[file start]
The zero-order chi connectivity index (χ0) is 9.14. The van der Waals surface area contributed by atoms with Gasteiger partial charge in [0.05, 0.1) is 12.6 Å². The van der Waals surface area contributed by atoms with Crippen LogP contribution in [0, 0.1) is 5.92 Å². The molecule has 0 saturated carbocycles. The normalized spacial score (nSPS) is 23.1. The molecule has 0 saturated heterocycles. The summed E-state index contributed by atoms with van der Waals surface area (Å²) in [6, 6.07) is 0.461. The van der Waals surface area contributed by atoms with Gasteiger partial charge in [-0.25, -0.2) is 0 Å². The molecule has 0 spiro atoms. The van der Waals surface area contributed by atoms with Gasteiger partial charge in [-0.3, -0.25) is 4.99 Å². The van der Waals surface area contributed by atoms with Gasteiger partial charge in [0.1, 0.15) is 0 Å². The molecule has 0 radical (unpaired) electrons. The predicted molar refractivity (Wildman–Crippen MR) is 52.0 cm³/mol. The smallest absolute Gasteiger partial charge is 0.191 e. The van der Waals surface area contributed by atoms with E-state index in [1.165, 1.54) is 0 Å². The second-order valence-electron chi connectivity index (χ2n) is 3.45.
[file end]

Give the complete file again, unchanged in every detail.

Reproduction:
The zero-order chi connectivity index (χ0) is 9.14. The van der Waals surface area contributed by atoms with Gasteiger partial charge in [0.05, 0.1) is 12.6 Å². The van der Waals surface area contributed by atoms with Crippen LogP contribution in [0, 0.1) is 5.92 Å². The molecule has 0 saturated carbocycles. The normalized spacial score (nSPS) is 23.1. The molecule has 0 saturated heterocycles. The summed E-state index contributed by atoms with van der Waals surface area (Å²) in [6, 6.07) is 0.461. The van der Waals surface area contributed by atoms with Gasteiger partial charge in [-0.25, -0.2) is 0 Å². The molecule has 0 spiro atoms. The van der Waals surface area contributed by atoms with Gasteiger partial charge in [-0.3, -0.25) is 4.99 Å². The van der Waals surface area contributed by atoms with Gasteiger partial charge in [0.1, 0.15) is 0 Å². The molecule has 0 radical (unpaired) electrons. The predicted molar refractivity (Wildman–Crippen MR) is 52.0 cm³/mol. The smallest absolute Gasteiger partial charge is 0.191 e. The van der Waals surface area contributed by atoms with E-state index in [1.165, 1.54) is 0 Å². The second-order valence-electron chi connectivity index (χ2n) is 3.45.